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Ex-Bank of America Executive Launching Women's Networking Group in Charlotte
Complex financial instruments, lax regulation and greed typically get the most blame for causing the financial crisis. But former Bank of America executive Sallie Krawcheck sees another cause: a lack of diverse viewpoints on Wall Street.
“One of the biggest causes no one talks about is ‘groupthink,’” Krawcheck told the Observer this week. “The way to break groupthink is greater diversity. Gender diversity has gone sideways in Corporate America and backwards on Wall Street.”
Since losing her Bank of America post in a 2011 restructuring, Krawcheck is trying to reverse that trend.
In 2013, she bought a women’s networking group called 85 Broads, renamed it Ellevate Network, and is adding new chapters. On April 30, she will be Charlotte for the official kickoff of the new local chapter.
“The research I’ve seen points to networking being the No. 1 unwritten rule of success in business,” says Krawcheck, 50. “This is a way for women to access that to advance themselves in business.”
Ellevate is a private company that hosts educational events and webinars for its more than 34,000 members. Krawcheck says member dues cover expenses, but any profits are being reinvested. Ellevate doesn’t disclose financial information.
Krawcheck came to Bank of America in 2009 as one of the Charlotte-based bank’s highest-profile outside hires. The former bank analyst and Citigroup executive was given the challenging task of leading the wealth and investment management unit as the bank was absorbing brokers from its Merrill Lynch acquisition.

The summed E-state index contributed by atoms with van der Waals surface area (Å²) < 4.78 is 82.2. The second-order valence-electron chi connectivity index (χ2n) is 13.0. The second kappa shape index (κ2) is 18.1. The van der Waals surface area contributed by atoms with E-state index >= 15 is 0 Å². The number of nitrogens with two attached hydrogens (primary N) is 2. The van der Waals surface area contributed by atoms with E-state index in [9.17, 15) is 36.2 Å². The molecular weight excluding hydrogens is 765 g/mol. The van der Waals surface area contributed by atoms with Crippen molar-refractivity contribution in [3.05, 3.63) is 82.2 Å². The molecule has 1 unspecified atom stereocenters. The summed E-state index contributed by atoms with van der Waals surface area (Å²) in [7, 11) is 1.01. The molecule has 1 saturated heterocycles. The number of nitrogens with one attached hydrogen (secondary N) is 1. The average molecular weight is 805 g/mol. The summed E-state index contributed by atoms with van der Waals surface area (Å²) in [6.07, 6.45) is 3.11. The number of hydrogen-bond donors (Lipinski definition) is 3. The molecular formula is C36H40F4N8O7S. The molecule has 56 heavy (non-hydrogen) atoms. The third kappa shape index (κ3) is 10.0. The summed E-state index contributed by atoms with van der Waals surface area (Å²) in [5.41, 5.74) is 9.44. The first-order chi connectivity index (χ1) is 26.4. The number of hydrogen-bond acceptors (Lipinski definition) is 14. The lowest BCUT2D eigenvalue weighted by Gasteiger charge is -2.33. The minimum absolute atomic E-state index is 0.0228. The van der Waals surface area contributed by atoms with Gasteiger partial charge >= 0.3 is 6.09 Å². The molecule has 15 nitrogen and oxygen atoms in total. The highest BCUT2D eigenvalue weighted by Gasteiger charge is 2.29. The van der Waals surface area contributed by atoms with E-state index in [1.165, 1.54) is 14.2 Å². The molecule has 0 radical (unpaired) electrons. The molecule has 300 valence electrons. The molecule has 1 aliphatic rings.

Soon after her arrival, CEO Ken Lewis, under fire for the Merrill deal, announced his retirement, and two years later new CEO Brian Moynihan eliminated her position as part of a massive cost-cutting program.
Krawcheck declined to talk about her time at the Charlotte bank, but in a 2013 post on the networking site LinkedIn she said she never felt part of the company’s inner circle.
“I was based in New York, the company’s headquarters were in Charlotte, the real center of power was in Boston and other senior managers were based in California,” she wrote. Moynihan, who joined Bank of America in the 2004 FleetBoston Financial acquisition, still lives in the Boston area.
After much speculation about what she would do next, Krawcheck bought 85 Broads, which was started in 1997 by former Goldman Sachs executives. The name refers to the address of the former Goldman headquarters.
Krawcheck and her team have since renamed the company, launched a new website and partnered with Pax World Investments on a mutual fund that invests in companies rated highly for advancing women. A portion of the network’s revenues are invested in the fund, and members can invest at a lower fee rate than nonmembers.
Charlotte chapter president Joanne Verkuilen said she was shocked when she found out cities such as Phoenix and Charleston had groups, but not Charlotte. She decided to launch the chapter in November, and it now has about 100 members.
“Charlotte is a prime location to build a vibrant women’s community that will benefit not only our members, but will have ripple effects across our local economy,” says Verkuilen, who is director of marketing and digital strategy at Charlotte investment bank BlackArch Partners.
Of the group’s more than 40 chapters worldwide, New York, Boston and London are the largest, but the Southern groups are fast growing, said Krawcheck, a Charleston native and UNC Chapel Hill graduate who lives in New York.
“There’s a special place in my heart,” she says, “for my Southern chapters.”